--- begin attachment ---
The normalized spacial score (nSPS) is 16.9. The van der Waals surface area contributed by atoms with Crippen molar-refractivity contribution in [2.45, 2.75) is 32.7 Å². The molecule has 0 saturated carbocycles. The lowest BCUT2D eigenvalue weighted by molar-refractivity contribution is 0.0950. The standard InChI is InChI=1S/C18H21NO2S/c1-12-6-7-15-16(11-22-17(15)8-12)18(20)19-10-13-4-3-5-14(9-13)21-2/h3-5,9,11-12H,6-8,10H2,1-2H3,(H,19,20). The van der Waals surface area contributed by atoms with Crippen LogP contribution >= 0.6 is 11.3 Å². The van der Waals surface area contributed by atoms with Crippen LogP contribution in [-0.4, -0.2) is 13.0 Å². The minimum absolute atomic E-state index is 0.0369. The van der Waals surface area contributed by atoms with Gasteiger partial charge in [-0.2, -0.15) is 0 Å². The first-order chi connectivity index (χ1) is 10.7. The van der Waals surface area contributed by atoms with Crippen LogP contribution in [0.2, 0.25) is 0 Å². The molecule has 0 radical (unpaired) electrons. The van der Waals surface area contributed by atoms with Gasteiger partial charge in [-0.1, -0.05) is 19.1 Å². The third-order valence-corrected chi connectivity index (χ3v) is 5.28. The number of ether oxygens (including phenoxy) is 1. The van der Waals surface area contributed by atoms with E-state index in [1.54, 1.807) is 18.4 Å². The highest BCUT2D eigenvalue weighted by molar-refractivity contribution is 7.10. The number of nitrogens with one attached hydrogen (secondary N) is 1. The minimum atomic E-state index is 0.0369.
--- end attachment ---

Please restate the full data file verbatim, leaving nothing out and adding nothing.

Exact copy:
The normalized spacial score (nSPS) is 16.9. The van der Waals surface area contributed by atoms with Crippen molar-refractivity contribution in [2.45, 2.75) is 32.7 Å². The molecule has 0 saturated carbocycles. The lowest BCUT2D eigenvalue weighted by molar-refractivity contribution is 0.0950. The standard InChI is InChI=1S/C18H21NO2S/c1-12-6-7-15-16(11-22-17(15)8-12)18(20)19-10-13-4-3-5-14(9-13)21-2/h3-5,9,11-12H,6-8,10H2,1-2H3,(H,19,20). The van der Waals surface area contributed by atoms with Crippen LogP contribution >= 0.6 is 11.3 Å². The van der Waals surface area contributed by atoms with Crippen LogP contribution in [-0.4, -0.2) is 13.0 Å². The minimum absolute atomic E-state index is 0.0369. The van der Waals surface area contributed by atoms with Gasteiger partial charge in [-0.2, -0.15) is 0 Å². The first-order chi connectivity index (χ1) is 10.7. The van der Waals surface area contributed by atoms with Crippen LogP contribution in [0.2, 0.25) is 0 Å². The molecule has 0 radical (unpaired) electrons. The van der Waals surface area contributed by atoms with Gasteiger partial charge in [-0.1, -0.05) is 19.1 Å². The third-order valence-corrected chi connectivity index (χ3v) is 5.28. The number of ether oxygens (including phenoxy) is 1. The van der Waals surface area contributed by atoms with E-state index in [1.54, 1.807) is 18.4 Å². The highest BCUT2D eigenvalue weighted by molar-refractivity contribution is 7.10. The number of nitrogens with one attached hydrogen (secondary N) is 1. The minimum atomic E-state index is 0.0369.